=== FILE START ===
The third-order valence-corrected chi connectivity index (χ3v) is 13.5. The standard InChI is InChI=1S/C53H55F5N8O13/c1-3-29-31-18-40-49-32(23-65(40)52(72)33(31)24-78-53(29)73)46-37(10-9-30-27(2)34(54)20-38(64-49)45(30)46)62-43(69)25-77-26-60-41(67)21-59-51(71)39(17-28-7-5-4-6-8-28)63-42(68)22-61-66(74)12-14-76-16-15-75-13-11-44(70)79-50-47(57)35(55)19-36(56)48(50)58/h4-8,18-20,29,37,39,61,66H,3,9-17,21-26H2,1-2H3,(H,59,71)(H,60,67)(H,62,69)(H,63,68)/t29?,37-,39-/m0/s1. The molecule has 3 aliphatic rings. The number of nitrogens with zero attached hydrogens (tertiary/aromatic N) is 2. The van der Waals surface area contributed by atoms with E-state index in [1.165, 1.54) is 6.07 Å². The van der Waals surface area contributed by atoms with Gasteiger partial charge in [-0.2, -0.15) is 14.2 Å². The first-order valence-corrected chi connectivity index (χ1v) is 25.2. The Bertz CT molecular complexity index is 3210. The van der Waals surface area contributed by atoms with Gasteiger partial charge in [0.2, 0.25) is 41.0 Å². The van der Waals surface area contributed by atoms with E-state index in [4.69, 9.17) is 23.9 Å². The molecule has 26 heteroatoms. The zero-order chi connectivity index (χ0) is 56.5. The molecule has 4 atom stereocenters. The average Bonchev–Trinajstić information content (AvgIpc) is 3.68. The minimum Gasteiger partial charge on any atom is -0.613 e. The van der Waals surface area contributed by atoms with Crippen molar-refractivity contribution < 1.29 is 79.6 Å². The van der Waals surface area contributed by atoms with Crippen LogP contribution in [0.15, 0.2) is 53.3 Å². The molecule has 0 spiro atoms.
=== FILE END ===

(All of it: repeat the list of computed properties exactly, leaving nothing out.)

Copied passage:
The third-order valence-corrected chi connectivity index (χ3v) is 13.5. The standard InChI is InChI=1S/C53H55F5N8O13/c1-3-29-31-18-40-49-32(23-65(40)52(72)33(31)24-78-53(29)73)46-37(10-9-30-27(2)34(54)20-38(64-49)45(30)46)62-43(69)25-77-26-60-41(67)21-59-51(71)39(17-28-7-5-4-6-8-28)63-42(68)22-61-66(74)12-14-76-16-15-75-13-11-44(70)79-50-47(57)35(55)19-36(56)48(50)58/h4-8,18-20,29,37,39,61,66H,3,9-17,21-26H2,1-2H3,(H,59,71)(H,60,67)(H,62,69)(H,63,68)/t29?,37-,39-/m0/s1. The molecule has 3 aliphatic rings. The number of nitrogens with zero attached hydrogens (tertiary/aromatic N) is 2. The van der Waals surface area contributed by atoms with E-state index in [1.165, 1.54) is 6.07 Å². The van der Waals surface area contributed by atoms with Gasteiger partial charge in [-0.2, -0.15) is 14.2 Å². The first-order valence-corrected chi connectivity index (χ1v) is 25.2. The Bertz CT molecular complexity index is 3210. The van der Waals surface area contributed by atoms with Gasteiger partial charge in [0.2, 0.25) is 41.0 Å². The van der Waals surface area contributed by atoms with E-state index in [4.69, 9.17) is 23.9 Å². The molecule has 26 heteroatoms. The zero-order chi connectivity index (χ0) is 56.5. The molecule has 4 atom stereocenters. The average Bonchev–Trinajstić information content (AvgIpc) is 3.68. The minimum Gasteiger partial charge on any atom is -0.613 e. The van der Waals surface area contributed by atoms with Crippen molar-refractivity contribution < 1.29 is 79.6 Å². The van der Waals surface area contributed by atoms with Crippen LogP contribution in [0.15, 0.2) is 53.3 Å². The molecule has 0 spiro atoms.